Today I went to an excellent free lecture as part of the Women of Achievement series which was given by Dame Helena Morrissey in the most beautiful setting of Pembroke College. This was followed by wine reception with delicious canape. Oxford is a city where there are always lots of author talks etc- there is a Facebook group here or it’s worth looking at Blackwell’s and Waterstone’s websites.
Helena has 9 children, is Head of Personal Investing at Legal & General, former chief executive of Newton Investment Management and is Author of A Good Time to be a Girl.
Not only successful at work but she also established the 30% Club to campaign for greater female representation on company boards in 2010, she’s a trustee at the Eve Appeal, which raises money for gynaecological cancers, and she is a former chairperson of the corporate board of the Royal Academy of Arts.Here you can see the rise in % of women in board positions in the FTSE 100 (note: 2010 – 2011)
Some of the things I took away from the lecture, these are my thoughts:
- Diversity of thought
Diversity in terms of sexuality, gender, ethnicity, socioeconomic background and disability is incredibly important and what you often think of when talking about diversity. But also important is diversity of thought, which is shaped by culture, background, experiences, and personalities. Diversity in the workplace leads to diversity of thought. We are not all the same. We all bring different skills and viewpoints. By challenging others points of view and opinions we make our work the best it can be. Helena also talked about the dangers of ‘echo chambers’.
- Emotional intelligence and empathy
Teamwork makes the dreamwork. See the first slide below. Great teams show good social sensitivity in both genders described as ‘proficiency at which an individual can identify, perceive, and understand cues and contexts in social interactions along with being socially respectful to others.’
Influencing is a different way of getting things done. This is not ‘command and control’ which is a more traditionally ‘masculine’ leadership style. Women bring skills that
- Output not input
Why are we measured by hours in the office? We go to work to do our jobs- if we can do our jobs working from home, within a 4 days week, in a different way – isn’t that mutually beneficial?
Helena was authentic to herself. She didn’t encourage herself to behave in a more masculine way, didn’t stop wearing bright clothes or talk in a different voice. We all need to be authentic to ourselves, whether we are men or women, to do well. For me, this also means if you want to be a CEO of an investment bank, that’s fine, if you want to stay at home with your kids, that’s also fine, just make sure you are doing your own thing!
- Our lives are different now
We expect a work life balance because we know we will be working longer, living longer. We also expect more from our job. The Digital world offers opportunity to change. See the 2nd slide below.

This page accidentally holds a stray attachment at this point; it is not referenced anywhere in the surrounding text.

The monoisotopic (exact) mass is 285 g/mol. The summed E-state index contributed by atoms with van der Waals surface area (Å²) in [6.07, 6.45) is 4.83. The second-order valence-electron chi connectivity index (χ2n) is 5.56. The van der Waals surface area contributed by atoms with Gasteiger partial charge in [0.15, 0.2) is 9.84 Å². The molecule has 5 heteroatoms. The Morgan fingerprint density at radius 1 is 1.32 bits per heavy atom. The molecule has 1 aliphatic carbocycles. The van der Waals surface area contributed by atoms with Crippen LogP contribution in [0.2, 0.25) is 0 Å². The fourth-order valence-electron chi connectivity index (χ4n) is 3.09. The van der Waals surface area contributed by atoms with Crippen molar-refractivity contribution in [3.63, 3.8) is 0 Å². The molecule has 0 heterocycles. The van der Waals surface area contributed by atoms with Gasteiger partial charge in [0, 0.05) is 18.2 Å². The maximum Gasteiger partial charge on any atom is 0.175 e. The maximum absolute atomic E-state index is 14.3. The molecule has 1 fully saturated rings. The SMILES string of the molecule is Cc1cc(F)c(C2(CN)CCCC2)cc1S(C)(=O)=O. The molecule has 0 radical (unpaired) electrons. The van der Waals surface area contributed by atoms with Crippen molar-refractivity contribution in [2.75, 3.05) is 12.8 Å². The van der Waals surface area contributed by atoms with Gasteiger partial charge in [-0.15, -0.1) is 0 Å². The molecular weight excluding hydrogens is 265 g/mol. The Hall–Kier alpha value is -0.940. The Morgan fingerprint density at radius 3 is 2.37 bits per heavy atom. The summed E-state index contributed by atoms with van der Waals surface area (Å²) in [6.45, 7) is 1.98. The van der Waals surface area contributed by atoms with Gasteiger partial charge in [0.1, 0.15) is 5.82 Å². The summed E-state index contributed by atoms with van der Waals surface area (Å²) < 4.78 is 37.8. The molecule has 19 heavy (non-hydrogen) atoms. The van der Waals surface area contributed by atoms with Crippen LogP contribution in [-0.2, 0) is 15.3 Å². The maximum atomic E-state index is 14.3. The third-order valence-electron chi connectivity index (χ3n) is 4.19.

Helena’s top tips include:
- Leap before you look – this is something that I believe doesn’t come naturally fro women!
- Think big, start small, but start now
- Play to your strengths, work with your differences
- Act confidently – I’m a big believer in this. People will take you more seriously if you at least appear to be confident.
- See your career as a labyrinth, not a ladder – this particularly resonated with me as someone quite early on in their career, with little idea of what I’d liek to do
- Help others where you can – pay it forward – goes against the ‘queen bee syndrome‘ mentality which personally I do not believe in
- Create allies – influencing is more powerful than telling! Men are important allies in the change too.
- You want to be CEO – go for it!This reminded me of the study that says ‘Men apply for a job when they meet only 60% of the qualifications, but women apply only if they meet 100% of them’ This goes back to leaping before looking! More reading here
- There is no single right path – live YOUR life I think this is similar to ladder v labyrinth
Q & A
The questions at the end were also though-provoking, here are some of the issues discussed:
- Brexit – Helena brought a different perspective to the debate ( she voted leave) and argued that Brexit could be good for women. This is an different to the arguments of the ‘Vote Leave’ campaign. This links back to ‘diversity of thought’ and echo chambers.
- Reframing ‘women’s’ events to encourage men to attend – talk about leadership qualities, get men to recruit other men, talk about equality, opportunity and feelign included
- Philosophy – does having a philosophical background (Helena was a Philosophy undergrad at Cambridge) mean that you have a different way of looking at things in a traditionally more ‘maths’ job.
Barriers for women in the workplace:
- Gender pension gap- 2/5 of the size of men’s on average!
- Paternity pay – there is a financial incentive for men to go back to work and women stay at home as maternity pay is much better than paternity pay
- Childcare costs are unaffordable – Britain is one of the most expensive countries.